PLOT and STORY STRUCTURE
When I started writing it was almost impossible to find training courses on commercial fiction in the UK. Now there are many excellent courses on the craft of romance fiction writing, including those from Kate Walker, Jessica Hart, Sharon Kendrick and Julie Cohen.
Plus there are numerous conferences you can attend and online articles and textbooks available on the theory of story structure. Most of these are focused on the craft of screenwriting but many of the key points are directly applicable to category romance where the author has to choreograph the emotional response from the reader in a short timeframe.
I have a shelf full of books, folders of notes and a page of favourite online resources – but I tend to come back to a number of basic principles.
The reader has a one-to-one relationship with the characters you create through the words on the page. The writer is therefore the medium of that communication so that the story builds to create a satisfying read for the reader.
From personal experience and that of other published Mills and boon authors, I find that we tend to use very deep story structure to best effect during the editing and revision processes. But whether you plot your book in advance, or write into the mist and chisel out a form later, the end result is still the same. You have a first fast draft manuscript which needs to have a basic framework to support the story and provide that essential roller coaster up and down emotional journey.
I think of it this way.
Level One Structure. The foundations are going in.
Level Two are the walls, floors and ceilings.
Level Three is the interior and exterior design. The surface gloss and sparkle.
Other writers do it completely differently, off the cuff and structure freezes them – and it works for them, so brilliant. But I need my tools to get the job done so please don’t shake your head at me like that.
Diving in. Level One.
- I have my story idea. You know. The big idea. The one which is going to win you the RITA and every other award and sell squillions. That idea.
- I have a good idea of my hero and heroine and their external and internal conflicts -but I know that I will find out a lot more when I get them together.
- I have a setting which is very important for me.
- Now I need a form which will tell their story in the most effective way.
Most authors seem to accept that a Four Act Structure is the basic plot outline. This system came from theatre plays, where there was something dramatic to hook the audience into coming back for the next part after the break. Not much has changed.
Which means that your first draft of the novel needs to have a number of key Turning Points where the story shifts/something is revealed/stakes increase – the story moves on and there are no sagging middles but a controlled pace.
This is what Michael Hague has to say – similar to Blake Snyder and other gurus.
THE FIVE KEY TURNING POINTS OF ALL SUCCESSFUL SCRIPTS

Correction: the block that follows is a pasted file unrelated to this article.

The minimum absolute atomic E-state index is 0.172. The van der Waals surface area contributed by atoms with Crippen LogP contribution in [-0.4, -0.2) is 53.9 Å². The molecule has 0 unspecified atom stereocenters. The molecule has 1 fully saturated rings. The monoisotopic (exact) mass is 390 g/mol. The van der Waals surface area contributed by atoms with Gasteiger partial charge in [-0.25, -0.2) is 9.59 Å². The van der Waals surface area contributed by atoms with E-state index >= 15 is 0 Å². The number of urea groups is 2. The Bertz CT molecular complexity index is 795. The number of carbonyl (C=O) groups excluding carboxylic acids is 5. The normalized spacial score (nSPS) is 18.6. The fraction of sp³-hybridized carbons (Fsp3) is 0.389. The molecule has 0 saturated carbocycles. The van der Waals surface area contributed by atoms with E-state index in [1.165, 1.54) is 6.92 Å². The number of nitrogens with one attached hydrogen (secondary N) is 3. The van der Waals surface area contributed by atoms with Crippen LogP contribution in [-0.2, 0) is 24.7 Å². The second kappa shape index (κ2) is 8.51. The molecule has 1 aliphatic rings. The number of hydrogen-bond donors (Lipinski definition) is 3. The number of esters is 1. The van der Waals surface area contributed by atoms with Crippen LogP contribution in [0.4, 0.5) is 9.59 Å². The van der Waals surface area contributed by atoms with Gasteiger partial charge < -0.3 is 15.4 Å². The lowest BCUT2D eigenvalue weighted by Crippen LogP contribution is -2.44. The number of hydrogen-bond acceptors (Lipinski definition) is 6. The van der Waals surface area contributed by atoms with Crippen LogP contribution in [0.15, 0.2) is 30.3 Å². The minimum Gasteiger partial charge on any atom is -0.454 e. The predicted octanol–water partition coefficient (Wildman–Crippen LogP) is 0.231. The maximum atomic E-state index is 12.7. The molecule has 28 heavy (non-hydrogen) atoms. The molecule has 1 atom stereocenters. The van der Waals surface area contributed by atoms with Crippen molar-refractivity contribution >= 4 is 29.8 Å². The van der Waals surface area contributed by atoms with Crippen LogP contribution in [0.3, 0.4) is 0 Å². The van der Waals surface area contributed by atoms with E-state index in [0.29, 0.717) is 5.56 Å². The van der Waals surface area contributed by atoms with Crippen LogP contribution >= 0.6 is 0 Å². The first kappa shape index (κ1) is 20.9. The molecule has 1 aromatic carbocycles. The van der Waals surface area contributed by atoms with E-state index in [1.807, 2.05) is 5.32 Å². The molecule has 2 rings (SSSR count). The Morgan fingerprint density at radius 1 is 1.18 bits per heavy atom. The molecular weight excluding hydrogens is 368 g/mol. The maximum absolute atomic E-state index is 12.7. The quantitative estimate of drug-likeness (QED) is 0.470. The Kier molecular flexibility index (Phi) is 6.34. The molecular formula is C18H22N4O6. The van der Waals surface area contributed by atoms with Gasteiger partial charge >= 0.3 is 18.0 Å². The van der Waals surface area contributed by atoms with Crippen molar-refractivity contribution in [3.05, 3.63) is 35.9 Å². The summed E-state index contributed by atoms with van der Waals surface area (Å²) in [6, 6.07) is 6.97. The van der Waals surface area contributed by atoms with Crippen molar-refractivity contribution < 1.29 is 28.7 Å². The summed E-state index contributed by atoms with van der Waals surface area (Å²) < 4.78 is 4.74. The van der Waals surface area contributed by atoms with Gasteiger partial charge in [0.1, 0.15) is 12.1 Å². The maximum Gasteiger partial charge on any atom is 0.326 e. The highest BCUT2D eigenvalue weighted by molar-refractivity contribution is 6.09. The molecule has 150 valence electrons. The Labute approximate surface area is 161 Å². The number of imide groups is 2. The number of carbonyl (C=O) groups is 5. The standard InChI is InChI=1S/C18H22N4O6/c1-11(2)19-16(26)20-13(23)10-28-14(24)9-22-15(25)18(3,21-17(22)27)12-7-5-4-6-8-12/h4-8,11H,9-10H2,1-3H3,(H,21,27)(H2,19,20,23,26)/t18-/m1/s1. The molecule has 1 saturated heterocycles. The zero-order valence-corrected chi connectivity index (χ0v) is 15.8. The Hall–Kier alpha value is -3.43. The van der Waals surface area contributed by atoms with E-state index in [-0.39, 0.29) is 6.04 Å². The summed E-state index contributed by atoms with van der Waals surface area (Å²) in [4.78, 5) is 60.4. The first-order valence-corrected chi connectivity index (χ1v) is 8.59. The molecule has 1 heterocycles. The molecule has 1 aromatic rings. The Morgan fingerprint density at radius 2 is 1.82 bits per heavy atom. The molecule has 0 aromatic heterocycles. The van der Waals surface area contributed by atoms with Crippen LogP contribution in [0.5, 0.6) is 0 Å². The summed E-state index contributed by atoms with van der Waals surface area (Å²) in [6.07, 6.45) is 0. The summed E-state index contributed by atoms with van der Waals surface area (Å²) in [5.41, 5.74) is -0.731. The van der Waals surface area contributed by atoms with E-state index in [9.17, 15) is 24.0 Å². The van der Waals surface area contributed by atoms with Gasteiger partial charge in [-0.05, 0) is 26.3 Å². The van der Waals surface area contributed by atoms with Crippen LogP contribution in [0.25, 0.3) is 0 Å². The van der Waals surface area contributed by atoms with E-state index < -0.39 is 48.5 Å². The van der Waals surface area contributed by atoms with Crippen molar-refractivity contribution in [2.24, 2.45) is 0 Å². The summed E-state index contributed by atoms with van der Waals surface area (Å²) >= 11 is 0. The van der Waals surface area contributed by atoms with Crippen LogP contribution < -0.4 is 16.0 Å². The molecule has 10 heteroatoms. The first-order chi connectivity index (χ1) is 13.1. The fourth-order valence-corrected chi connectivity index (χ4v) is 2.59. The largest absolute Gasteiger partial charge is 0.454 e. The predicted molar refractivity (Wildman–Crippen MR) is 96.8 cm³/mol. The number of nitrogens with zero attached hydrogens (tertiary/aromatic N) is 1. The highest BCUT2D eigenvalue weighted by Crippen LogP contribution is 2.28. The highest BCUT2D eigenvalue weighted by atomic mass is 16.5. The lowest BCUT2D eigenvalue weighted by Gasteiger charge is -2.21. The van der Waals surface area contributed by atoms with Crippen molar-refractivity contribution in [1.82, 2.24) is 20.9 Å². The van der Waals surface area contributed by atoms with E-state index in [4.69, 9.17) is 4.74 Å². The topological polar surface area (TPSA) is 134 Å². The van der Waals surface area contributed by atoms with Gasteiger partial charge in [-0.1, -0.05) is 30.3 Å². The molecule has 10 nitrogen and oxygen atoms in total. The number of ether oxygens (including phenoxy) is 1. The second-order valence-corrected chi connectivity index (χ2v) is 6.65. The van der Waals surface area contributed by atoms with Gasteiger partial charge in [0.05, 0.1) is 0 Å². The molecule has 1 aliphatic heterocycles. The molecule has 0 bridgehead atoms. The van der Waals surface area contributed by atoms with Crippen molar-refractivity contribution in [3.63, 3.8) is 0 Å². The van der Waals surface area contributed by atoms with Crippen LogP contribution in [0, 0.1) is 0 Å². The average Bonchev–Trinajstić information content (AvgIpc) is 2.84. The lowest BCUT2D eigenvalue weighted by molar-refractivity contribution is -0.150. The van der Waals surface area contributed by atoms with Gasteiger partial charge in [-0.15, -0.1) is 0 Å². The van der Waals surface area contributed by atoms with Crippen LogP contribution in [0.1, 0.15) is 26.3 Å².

Hollywood movies are simple. Though writing a successful Hollywood movie is certainly not easy, the stories for mainstream Hollywood films are all built on only three basic components: character, desire and conflict.
Film stories portray heroes who face seemingly insurmountable obstacles as they pursue compelling objectives. Whether it’s Clarice Starling trying to stop Hannibal, Captain Miller Saving Private Ryan, or Billy Elliott trying to gain admission to a ballet school, all these protagonists confront overwhelming conflict in their pursuit of some visible goal.
Plot structure simply determines the sequence of events that lead the hero toward this objective. And here’s the good news: whether you’re writing romantic comedies, suspense thrillers, historical dramas or big budget science fiction, all successful Hollywood movies follow the same basic structure.
In a properly structured movie, the story consists of six basic stages, which are defined by five key turning points in the plot.
I would suggest that the first three chapters of any Mills and Boon novel form the crucial Act 1 of the book. Some people call it the first Sequence of Scenes, but same thing.
Chapters 4 to 6 are the Falling in Love Scenes which end at the Critical Midpoint of No Return [the sex at 60 in a 120 page screenplay].
Chapters 7 to 9 are the complications where the love has changed their worlds and the stakes are increased. Leading to a Crisis Decision
Chapters 10 – the Battle for their relationship – Climax scene. Followed by the resolution/aftermath in Chapters 11 and any Epilogue to show the new life as a couple.
Important – The Percentage figures for the Acts do NOT equate to word count.
You do NOT divide your book into four and write exactly 12,500 words for each of the four acts to create a 50, 000 word novel. It COULD be that way, but the further you go along in your novel, the more compressed each sequence of scenes can become. Because in a novel events escalate furiously as we near the end. Because tension is rising and things have snowballed into bigger and bigger stakes and the relationship is in crisis.
This is where writing a novel differs from writing a screenplay. You have a lot more flexibility. In my case, the early chapters are usually a lot longer than the later ones.
But the four Act form is still the most useful Level One kicking off point to structure a loose collection of words and pages. They set way markers and milestones on the journey my characters are taking.
How to use them? That’s the next step. That is when we get to play and have fun. 🙂